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COPD: PREMs development work & feasibility report

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Patient Reported Experience Measures (PREMs) are a key feature on the Government healthcare agenda. PREMs can provide important evidence regarding clinical care from the patient perspective. In conjunction with organisational and clinical audit data, they provide a rounded view of a patient’s care experience and support the development of quality improvements.

As part of the national COPD audit programme, one year of development work for the future incorporation of PREMs into the audit programme was commissioned; to inform decisions regarding future roll-out of this element and associated funding.

Key recommendations

  • Summary of key Lessons Learned
    • Relatively little work has looked specifically at the requirements of people with COPD or at how people’s COPD specific experiences should be measured.
    • In planning and conducting the pilot survey, many key findings and learning points related to the practicalities of getting the survey to the patient; these are not trivial when considering the potential integration of PREMs to a national audit programme.
    • The use of an online survey approach appears attractive due to the elimination of printing, postage, and data entry costs, but was negatively received by patients and NHS providers alike.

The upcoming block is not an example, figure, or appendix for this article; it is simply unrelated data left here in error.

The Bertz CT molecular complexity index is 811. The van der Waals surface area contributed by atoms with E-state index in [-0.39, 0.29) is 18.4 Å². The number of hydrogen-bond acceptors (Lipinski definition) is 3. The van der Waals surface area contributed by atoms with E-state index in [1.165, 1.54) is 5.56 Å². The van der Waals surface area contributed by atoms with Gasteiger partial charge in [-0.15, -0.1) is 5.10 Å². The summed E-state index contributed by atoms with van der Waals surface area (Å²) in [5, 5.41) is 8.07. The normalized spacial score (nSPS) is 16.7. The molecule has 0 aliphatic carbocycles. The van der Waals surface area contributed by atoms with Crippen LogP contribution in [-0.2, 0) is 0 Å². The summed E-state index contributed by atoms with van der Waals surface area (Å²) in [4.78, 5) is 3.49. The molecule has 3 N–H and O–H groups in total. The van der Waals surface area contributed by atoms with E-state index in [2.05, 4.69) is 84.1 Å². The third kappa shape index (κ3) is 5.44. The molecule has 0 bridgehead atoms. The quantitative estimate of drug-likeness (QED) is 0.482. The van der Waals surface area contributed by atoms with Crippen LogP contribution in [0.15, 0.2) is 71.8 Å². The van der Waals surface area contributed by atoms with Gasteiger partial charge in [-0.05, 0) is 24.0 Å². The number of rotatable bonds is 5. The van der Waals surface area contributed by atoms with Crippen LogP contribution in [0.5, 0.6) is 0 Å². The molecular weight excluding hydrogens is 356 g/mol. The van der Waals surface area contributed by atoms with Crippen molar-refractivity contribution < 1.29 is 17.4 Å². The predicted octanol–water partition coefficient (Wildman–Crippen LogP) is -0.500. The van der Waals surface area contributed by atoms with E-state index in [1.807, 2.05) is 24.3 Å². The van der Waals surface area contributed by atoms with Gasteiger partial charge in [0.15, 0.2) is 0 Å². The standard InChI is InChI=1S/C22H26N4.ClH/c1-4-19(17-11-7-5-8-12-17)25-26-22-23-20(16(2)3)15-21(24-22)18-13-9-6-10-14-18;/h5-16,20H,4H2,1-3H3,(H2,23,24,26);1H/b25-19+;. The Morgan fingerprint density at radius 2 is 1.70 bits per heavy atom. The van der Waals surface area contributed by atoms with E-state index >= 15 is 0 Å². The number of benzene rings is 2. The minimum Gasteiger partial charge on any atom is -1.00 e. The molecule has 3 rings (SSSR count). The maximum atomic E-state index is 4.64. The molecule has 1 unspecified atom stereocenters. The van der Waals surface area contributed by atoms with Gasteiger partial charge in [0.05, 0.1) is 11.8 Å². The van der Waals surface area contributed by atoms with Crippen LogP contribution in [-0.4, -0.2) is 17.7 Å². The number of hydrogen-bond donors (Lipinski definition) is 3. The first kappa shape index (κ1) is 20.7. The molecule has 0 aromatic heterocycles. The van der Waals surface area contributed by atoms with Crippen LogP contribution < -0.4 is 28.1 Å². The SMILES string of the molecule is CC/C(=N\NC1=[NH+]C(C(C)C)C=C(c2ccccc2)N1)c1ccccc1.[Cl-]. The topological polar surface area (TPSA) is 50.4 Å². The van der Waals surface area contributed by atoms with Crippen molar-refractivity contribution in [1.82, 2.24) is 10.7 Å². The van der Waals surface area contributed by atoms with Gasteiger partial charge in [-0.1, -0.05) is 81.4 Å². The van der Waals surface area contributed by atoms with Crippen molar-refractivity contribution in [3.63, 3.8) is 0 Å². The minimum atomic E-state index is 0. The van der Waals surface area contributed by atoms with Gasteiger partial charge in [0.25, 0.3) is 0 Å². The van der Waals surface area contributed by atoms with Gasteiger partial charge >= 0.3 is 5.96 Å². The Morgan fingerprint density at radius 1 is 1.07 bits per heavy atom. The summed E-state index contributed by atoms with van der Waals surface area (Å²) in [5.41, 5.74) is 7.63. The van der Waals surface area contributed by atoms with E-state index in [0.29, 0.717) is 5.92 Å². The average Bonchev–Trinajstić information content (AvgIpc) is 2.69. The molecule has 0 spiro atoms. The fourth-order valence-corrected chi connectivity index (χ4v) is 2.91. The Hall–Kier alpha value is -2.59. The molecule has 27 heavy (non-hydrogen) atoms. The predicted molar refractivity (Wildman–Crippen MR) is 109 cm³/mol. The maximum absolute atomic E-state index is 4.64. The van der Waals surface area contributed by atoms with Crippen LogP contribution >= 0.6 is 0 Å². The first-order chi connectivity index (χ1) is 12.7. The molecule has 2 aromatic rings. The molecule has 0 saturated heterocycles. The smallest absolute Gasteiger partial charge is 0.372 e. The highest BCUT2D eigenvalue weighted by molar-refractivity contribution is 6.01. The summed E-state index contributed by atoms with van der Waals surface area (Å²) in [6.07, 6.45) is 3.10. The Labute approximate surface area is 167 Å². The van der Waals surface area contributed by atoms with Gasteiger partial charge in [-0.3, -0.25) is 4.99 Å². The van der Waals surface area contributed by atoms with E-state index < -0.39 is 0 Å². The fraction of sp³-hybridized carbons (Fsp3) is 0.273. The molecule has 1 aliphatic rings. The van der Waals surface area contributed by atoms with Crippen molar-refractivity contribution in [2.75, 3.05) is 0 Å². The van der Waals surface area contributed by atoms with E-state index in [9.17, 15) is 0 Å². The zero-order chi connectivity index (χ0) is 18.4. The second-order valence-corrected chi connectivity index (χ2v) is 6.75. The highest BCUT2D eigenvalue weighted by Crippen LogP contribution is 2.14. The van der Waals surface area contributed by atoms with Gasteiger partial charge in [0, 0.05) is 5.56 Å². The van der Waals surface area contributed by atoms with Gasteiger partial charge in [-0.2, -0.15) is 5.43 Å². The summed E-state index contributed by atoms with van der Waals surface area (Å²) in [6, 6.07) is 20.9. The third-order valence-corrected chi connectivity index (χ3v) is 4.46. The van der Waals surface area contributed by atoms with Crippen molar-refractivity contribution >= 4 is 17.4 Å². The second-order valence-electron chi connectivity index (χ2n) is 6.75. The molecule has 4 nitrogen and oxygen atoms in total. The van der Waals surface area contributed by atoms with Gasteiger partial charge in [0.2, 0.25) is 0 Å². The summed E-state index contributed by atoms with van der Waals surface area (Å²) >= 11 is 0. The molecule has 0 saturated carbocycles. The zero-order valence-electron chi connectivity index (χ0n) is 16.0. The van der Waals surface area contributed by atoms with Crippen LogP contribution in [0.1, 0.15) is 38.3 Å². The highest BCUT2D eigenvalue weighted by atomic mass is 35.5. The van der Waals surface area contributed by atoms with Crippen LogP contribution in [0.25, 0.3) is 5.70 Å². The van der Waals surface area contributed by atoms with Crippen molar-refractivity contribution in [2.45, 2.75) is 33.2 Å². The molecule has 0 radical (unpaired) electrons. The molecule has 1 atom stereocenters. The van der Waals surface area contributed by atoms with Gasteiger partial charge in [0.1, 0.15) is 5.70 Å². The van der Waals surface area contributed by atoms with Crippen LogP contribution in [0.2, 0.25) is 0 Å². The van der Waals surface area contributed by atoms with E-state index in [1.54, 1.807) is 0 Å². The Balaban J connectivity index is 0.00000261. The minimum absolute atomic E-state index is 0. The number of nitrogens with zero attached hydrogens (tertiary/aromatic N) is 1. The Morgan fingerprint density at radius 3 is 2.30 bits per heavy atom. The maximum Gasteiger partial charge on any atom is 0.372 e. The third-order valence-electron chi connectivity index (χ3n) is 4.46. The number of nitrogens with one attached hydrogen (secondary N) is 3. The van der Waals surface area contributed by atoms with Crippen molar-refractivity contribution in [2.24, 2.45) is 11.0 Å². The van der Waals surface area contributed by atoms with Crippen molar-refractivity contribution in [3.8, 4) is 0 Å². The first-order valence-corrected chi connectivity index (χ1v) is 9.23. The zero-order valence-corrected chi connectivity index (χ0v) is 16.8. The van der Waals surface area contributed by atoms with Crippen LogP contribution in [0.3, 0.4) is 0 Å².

• Postal methodologies proved superior to hand-out (in terms of response rates) in secondary care and pulmonary rehabilitation settings. Similar response rates were achieved from these two methods in primary care but from an administrative point of view a postal approach is favourable as it would reduce burden at practice level. Where practices needed to be directly involved in the survey administration proved to be a significant barrier to participation.
    • A prospective hand-out approach posed challenges in identifying eligible patients at the point of care, making appropriate exclusions, and determining an appropriate length of fieldwork. A postal survey would be easier to standardise in the event of a wider rollout.
    • Although devolution of some aspects of survey implementation was not as great a barrier in secondary care and pulmonary rehabilitation, the cost to the service of a devolved approach (in terms of local staff time and resource) would likely exceed the cost of centralised administration. Centralised administration would also enable assurance about consistency of methods and particularly about patient inclusion/exclusion from samples.

Who's involved


  • Anglia Ruskin University
  • British Lung Foundation
  • PICKER Institute Europe
  • Homerton University Hospital NHS Foundation Trust
  • St George’s University of London
  • British Lung Foundation
  • British Thoracic Society
  • British Thoracic Society
  • British Lung Foundation